What: "Steel Magnolias"
When: Saturday, Jan. 19, through Friday, March 29
Where: Cumberland County Playhouse, 221 Tennessee Ave., Crossville, Tenn.
Other productions this season:
Feb. 1-24: “Footloose”
March 8-May 3: “Les Miserables”
April 5-May 17: “The Miracle Worker”
April 25-27: “Broadway Our Way”
May 10-July 14: “9 to 5: The Musical”
May 24-Aug. 2: “Smoke on the Mountain”
June 14-Aug. 30: “The King and I”
July 11-Sept. 27: “Man of La Mancha”
Aug. 8-Oct. 18: “Ring of Fire”
Sept. 6-Nov. 3: “To Kill a Mockingbird”
Oct. 11-Nov. 16: “Ragtime”
Oct. 24-Dec. 22: “A Sanders Family Christmas”
Nov. 8-Dec. 20: “Suite Surrender”
Nov. 23-Dec. 21: “The Best Christmas Pageant Ever”
While “Steel Magnolias” — opening Saturday, Jan. 19, at the Cumberland County Playhouse — is set at the fictional Truvy’s beauty salon in Natchitoches, La., it rings so true it could be set at the actual Cheryl’s Curl Up & Dye in Crossville.
“It never feels false when an actor is delivering the line,” says John Fionte, marketing director for the theater. “[Playwright Robert Harling] has an amazing talent for capturing an authentic kind of language.”
The comedy/drama, which features the goings-on of six women as they come in and out of the beauty shop, will continue through Friday, March 29.
Fionte says he first saw the production in 1988 when it moved to the Lucille Lortel Theatre, an off-Broadway venue in New York City.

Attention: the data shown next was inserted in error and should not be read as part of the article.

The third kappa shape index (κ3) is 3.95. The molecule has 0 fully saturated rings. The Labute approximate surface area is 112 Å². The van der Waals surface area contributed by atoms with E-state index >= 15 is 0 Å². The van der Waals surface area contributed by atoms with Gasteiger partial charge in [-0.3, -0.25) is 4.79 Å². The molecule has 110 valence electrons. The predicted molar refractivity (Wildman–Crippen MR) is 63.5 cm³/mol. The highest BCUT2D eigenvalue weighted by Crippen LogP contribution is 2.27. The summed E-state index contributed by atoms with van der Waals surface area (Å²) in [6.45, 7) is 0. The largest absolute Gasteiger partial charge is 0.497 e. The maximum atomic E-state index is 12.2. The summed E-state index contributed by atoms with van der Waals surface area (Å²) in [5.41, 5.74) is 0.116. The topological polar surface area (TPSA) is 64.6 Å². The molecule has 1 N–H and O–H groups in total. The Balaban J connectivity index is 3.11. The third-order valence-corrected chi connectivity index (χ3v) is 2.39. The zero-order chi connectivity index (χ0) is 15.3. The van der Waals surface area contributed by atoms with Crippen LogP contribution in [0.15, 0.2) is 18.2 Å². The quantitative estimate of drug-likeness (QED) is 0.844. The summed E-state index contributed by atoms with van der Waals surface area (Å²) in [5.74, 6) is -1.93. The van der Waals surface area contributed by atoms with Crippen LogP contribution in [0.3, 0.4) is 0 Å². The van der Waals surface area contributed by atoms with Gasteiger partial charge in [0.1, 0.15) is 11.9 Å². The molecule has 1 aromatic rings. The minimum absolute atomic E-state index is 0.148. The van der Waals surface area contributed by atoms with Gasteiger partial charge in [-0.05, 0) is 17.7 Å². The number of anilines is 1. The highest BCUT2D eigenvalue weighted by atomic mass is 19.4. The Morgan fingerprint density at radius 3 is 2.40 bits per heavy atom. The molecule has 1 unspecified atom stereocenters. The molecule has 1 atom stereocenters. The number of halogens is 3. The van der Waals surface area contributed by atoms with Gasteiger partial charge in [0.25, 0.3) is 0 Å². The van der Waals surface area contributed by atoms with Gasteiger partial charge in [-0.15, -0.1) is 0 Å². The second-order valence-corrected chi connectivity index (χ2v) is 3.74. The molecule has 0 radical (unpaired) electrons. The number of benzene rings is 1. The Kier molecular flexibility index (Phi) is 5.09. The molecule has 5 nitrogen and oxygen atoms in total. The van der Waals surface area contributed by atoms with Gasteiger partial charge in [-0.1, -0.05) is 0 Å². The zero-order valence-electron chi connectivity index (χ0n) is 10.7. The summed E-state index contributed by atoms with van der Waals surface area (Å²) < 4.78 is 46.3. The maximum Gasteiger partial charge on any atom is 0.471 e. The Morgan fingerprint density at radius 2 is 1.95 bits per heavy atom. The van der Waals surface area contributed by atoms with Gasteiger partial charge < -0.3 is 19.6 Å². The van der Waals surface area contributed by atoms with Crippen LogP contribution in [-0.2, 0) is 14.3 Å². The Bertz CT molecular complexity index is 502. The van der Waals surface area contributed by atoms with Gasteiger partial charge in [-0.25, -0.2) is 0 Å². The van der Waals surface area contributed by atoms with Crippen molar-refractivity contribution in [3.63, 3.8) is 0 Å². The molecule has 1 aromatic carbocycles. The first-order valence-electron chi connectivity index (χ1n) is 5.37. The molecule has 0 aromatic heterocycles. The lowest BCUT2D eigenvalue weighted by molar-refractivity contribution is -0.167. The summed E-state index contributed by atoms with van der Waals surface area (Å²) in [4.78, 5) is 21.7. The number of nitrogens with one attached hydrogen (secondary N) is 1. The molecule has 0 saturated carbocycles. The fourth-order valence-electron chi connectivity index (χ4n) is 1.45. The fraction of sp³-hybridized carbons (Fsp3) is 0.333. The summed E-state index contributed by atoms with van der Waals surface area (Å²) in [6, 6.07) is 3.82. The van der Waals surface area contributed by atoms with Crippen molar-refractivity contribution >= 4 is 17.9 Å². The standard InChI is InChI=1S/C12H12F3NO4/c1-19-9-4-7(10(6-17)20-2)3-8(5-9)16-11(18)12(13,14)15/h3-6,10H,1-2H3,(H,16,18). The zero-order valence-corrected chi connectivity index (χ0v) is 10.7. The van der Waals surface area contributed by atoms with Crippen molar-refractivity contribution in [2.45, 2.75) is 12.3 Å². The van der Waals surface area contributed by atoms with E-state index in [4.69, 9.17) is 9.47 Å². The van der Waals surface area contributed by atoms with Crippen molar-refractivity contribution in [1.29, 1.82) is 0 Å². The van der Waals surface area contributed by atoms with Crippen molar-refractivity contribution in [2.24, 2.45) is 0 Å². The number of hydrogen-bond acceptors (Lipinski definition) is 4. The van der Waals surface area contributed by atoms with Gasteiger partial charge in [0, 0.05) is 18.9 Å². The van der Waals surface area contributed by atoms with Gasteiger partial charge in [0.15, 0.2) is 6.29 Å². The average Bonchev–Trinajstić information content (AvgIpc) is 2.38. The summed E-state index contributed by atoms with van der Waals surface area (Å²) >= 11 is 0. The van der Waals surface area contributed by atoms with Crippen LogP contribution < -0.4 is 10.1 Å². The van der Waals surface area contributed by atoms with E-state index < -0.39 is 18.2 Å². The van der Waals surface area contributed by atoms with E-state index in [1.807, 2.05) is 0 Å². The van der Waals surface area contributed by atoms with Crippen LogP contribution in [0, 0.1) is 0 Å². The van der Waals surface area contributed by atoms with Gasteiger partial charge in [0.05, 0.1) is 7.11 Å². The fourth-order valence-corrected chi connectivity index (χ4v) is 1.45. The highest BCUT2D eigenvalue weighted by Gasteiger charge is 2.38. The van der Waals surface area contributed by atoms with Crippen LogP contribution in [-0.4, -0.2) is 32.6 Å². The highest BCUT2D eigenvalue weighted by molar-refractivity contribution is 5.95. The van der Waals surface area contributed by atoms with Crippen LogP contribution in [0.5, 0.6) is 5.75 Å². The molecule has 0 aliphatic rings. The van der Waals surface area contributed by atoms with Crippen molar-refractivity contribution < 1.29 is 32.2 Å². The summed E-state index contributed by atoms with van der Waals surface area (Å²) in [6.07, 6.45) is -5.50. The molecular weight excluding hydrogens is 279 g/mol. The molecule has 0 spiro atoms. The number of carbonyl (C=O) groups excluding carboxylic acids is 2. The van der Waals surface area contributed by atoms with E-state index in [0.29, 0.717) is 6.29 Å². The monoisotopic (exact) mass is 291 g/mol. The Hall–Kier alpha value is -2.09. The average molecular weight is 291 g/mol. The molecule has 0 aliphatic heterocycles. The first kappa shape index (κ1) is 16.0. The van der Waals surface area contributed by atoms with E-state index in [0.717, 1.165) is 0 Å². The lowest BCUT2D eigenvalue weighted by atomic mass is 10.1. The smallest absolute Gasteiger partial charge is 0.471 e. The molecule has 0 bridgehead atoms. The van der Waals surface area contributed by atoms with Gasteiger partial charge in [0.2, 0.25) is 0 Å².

“I was blown away by the show,” he says. “It’s a great script. It was wonderfully acted.”
The play went on to spawn two movies, a television pilot and a Broadway production in 2005.
Fionte later worked with Harling on “Evening Star,” the movie sequel to the Academy Award-winning “Terms of Endearment.”
“When he writes a script,” he says, “it’s so terrific to deliver or work with his dialogue. It resonates so much with actors and audience.”
The play is an ensemble work, with all six characters — beauty shop owner Truvy, grouchy widow Ouiser, wisecracking widow Clairee, bride-to-be Shelby, Shelby’s mother, M’Lynn, and new employee Annelle — enjoying the spotlight.
“No character outshines any other character,” says Fionte. “But not only is it wonderfully balanced, but those relationships are richly and deeply drawn. You get a sense of who they are.”
A playwright can’t always cover everybody’s back story, he says, but Harling’s script allows them to share a lot of history with each other.
Patty Payne, Carol Irvin and Weslie Webster return to the play from its last time on the Crossville stage in the mid-2000s. Webster reprises her role as M’Lynn, while Payne switches from Truvy to Ouiser.
Newcomer Lauren Marshall portrays Truvy, while Anna Baker, most recently in “Golden Boy of the Blue Ridge” and “Joseph and the Amazing Technicolor Dreamcoat,” is Annelle, and Lindy Pendzick, who has played leads in “The Sound of Music” and “Little Shop of Horrors,” is Shelby.
Contact Clint Cooper at firstname.lastname@example.org or 423-757-6497. Subscribe to his posts online at facebook.com/ClintCooperCTFP.